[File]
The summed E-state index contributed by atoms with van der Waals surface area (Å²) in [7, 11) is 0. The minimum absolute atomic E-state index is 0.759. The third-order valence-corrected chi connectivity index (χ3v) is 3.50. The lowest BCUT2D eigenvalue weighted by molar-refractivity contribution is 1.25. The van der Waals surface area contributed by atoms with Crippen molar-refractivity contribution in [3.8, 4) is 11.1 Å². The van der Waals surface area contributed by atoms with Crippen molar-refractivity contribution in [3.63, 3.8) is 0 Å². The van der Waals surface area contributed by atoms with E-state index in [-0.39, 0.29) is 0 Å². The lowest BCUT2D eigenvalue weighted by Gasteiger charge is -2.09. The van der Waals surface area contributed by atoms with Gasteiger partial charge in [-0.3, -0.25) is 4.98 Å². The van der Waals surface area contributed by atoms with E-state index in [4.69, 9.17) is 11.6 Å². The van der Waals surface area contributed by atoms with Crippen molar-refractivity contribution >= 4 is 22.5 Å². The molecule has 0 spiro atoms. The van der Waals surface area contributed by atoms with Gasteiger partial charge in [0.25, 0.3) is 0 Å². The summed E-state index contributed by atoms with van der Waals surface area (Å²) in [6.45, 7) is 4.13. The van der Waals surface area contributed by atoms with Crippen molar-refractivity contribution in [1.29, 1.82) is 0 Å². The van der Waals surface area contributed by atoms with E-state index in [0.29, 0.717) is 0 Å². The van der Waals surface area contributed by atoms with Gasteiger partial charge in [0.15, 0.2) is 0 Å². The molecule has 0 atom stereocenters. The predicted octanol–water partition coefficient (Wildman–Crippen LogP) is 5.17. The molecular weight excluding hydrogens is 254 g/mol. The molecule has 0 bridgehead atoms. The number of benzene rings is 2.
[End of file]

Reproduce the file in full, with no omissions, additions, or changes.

The summed E-state index contributed by atoms with van der Waals surface area (Å²) in [7, 11) is 0. The minimum absolute atomic E-state index is 0.759. The third-order valence-corrected chi connectivity index (χ3v) is 3.50. The lowest BCUT2D eigenvalue weighted by molar-refractivity contribution is 1.25. The van der Waals surface area contributed by atoms with Crippen molar-refractivity contribution in [3.8, 4) is 11.1 Å². The van der Waals surface area contributed by atoms with Crippen molar-refractivity contribution in [3.63, 3.8) is 0 Å². The van der Waals surface area contributed by atoms with E-state index in [-0.39, 0.29) is 0 Å². The lowest BCUT2D eigenvalue weighted by Gasteiger charge is -2.09. The van der Waals surface area contributed by atoms with Gasteiger partial charge in [-0.3, -0.25) is 4.98 Å². The van der Waals surface area contributed by atoms with E-state index in [4.69, 9.17) is 11.6 Å². The van der Waals surface area contributed by atoms with Crippen molar-refractivity contribution >= 4 is 22.5 Å². The molecule has 0 spiro atoms. The van der Waals surface area contributed by atoms with Gasteiger partial charge in [0.25, 0.3) is 0 Å². The summed E-state index contributed by atoms with van der Waals surface area (Å²) in [6.45, 7) is 4.13. The van der Waals surface area contributed by atoms with Crippen molar-refractivity contribution in [1.29, 1.82) is 0 Å². The van der Waals surface area contributed by atoms with E-state index in [0.29, 0.717) is 0 Å². The van der Waals surface area contributed by atoms with Gasteiger partial charge in [0.15, 0.2) is 0 Å². The molecule has 0 atom stereocenters. The predicted octanol–water partition coefficient (Wildman–Crippen LogP) is 5.17. The molecular weight excluding hydrogens is 254 g/mol. The molecule has 0 bridgehead atoms. The number of benzene rings is 2.